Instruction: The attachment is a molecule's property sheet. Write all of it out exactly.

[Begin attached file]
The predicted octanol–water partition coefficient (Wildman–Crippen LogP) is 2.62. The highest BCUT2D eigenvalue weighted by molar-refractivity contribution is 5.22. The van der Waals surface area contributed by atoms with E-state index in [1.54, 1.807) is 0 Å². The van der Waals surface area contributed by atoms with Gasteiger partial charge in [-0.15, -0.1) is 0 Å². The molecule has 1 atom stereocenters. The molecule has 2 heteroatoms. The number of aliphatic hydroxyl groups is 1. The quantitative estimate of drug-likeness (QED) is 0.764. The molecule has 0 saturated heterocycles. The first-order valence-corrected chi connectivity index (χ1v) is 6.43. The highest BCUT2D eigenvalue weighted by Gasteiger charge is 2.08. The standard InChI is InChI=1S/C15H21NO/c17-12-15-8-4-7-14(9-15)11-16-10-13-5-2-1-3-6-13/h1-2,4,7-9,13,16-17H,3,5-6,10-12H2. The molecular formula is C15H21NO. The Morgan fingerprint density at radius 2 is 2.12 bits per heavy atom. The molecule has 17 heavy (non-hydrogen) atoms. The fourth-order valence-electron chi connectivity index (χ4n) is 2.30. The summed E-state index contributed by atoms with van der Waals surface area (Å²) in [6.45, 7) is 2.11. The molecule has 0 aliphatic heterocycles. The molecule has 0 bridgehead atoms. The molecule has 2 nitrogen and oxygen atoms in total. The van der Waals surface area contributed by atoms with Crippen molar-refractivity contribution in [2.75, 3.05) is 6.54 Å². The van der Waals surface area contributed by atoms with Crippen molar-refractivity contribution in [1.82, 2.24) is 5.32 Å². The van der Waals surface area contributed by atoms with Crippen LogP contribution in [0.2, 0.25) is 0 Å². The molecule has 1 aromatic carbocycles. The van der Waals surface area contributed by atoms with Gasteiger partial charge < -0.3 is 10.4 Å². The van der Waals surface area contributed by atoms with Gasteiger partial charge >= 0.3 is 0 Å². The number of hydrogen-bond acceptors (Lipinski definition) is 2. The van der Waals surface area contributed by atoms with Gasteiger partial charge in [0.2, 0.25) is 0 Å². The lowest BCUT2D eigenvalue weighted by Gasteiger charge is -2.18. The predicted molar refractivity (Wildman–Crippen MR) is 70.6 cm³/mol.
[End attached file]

The predicted octanol–water partition coefficient (Wildman–Crippen LogP) is 2.62. The highest BCUT2D eigenvalue weighted by molar-refractivity contribution is 5.22. The van der Waals surface area contributed by atoms with E-state index in [1.54, 1.807) is 0 Å². The van der Waals surface area contributed by atoms with Gasteiger partial charge in [-0.15, -0.1) is 0 Å². The molecule has 1 atom stereocenters. The molecule has 2 heteroatoms. The number of aliphatic hydroxyl groups is 1. The quantitative estimate of drug-likeness (QED) is 0.764. The molecule has 0 saturated heterocycles. The first-order valence-corrected chi connectivity index (χ1v) is 6.43. The highest BCUT2D eigenvalue weighted by Gasteiger charge is 2.08. The standard InChI is InChI=1S/C15H21NO/c17-12-15-8-4-7-14(9-15)11-16-10-13-5-2-1-3-6-13/h1-2,4,7-9,13,16-17H,3,5-6,10-12H2. The molecular formula is C15H21NO. The Morgan fingerprint density at radius 2 is 2.12 bits per heavy atom. The molecule has 17 heavy (non-hydrogen) atoms. The fourth-order valence-electron chi connectivity index (χ4n) is 2.30. The summed E-state index contributed by atoms with van der Waals surface area (Å²) in [6.45, 7) is 2.11. The molecule has 0 aliphatic heterocycles. The molecule has 0 bridgehead atoms. The molecule has 2 nitrogen and oxygen atoms in total. The van der Waals surface area contributed by atoms with Crippen molar-refractivity contribution in [2.75, 3.05) is 6.54 Å². The van der Waals surface area contributed by atoms with Crippen molar-refractivity contribution in [1.82, 2.24) is 5.32 Å². The van der Waals surface area contributed by atoms with Crippen LogP contribution in [0.2, 0.25) is 0 Å². The molecule has 1 aromatic carbocycles. The van der Waals surface area contributed by atoms with Gasteiger partial charge < -0.3 is 10.4 Å². The van der Waals surface area contributed by atoms with Gasteiger partial charge >= 0.3 is 0 Å². The number of hydrogen-bond acceptors (Lipinski definition) is 2. The van der Waals surface area contributed by atoms with Gasteiger partial charge in [0.2, 0.25) is 0 Å². The lowest BCUT2D eigenvalue weighted by Gasteiger charge is -2.18. The predicted molar refractivity (Wildman–Crippen MR) is 70.6 cm³/mol.